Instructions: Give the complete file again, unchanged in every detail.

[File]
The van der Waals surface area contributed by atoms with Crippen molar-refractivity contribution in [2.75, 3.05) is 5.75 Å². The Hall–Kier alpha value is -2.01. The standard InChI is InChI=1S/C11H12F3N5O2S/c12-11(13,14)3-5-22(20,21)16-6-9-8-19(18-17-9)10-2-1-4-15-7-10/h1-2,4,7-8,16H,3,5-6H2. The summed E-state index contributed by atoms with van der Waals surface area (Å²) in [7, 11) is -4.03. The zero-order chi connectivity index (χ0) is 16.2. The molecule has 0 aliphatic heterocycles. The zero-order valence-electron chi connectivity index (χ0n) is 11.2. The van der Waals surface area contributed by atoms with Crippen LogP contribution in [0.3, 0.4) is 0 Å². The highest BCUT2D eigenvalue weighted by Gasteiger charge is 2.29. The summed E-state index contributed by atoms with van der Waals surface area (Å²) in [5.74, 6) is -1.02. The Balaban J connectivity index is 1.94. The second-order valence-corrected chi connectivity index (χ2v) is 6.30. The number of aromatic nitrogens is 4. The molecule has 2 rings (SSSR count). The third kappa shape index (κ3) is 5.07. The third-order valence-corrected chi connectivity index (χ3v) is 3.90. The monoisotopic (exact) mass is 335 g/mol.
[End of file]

The van der Waals surface area contributed by atoms with Crippen molar-refractivity contribution in [2.75, 3.05) is 5.75 Å². The Hall–Kier alpha value is -2.01. The standard InChI is InChI=1S/C11H12F3N5O2S/c12-11(13,14)3-5-22(20,21)16-6-9-8-19(18-17-9)10-2-1-4-15-7-10/h1-2,4,7-8,16H,3,5-6H2. The summed E-state index contributed by atoms with van der Waals surface area (Å²) in [7, 11) is -4.03. The zero-order chi connectivity index (χ0) is 16.2. The molecule has 0 aliphatic heterocycles. The zero-order valence-electron chi connectivity index (χ0n) is 11.2. The van der Waals surface area contributed by atoms with Crippen LogP contribution in [0.3, 0.4) is 0 Å². The highest BCUT2D eigenvalue weighted by Gasteiger charge is 2.29. The summed E-state index contributed by atoms with van der Waals surface area (Å²) in [5.74, 6) is -1.02. The Balaban J connectivity index is 1.94. The second-order valence-corrected chi connectivity index (χ2v) is 6.30. The number of aromatic nitrogens is 4. The molecule has 2 rings (SSSR count). The third kappa shape index (κ3) is 5.07. The third-order valence-corrected chi connectivity index (χ3v) is 3.90. The monoisotopic (exact) mass is 335 g/mol.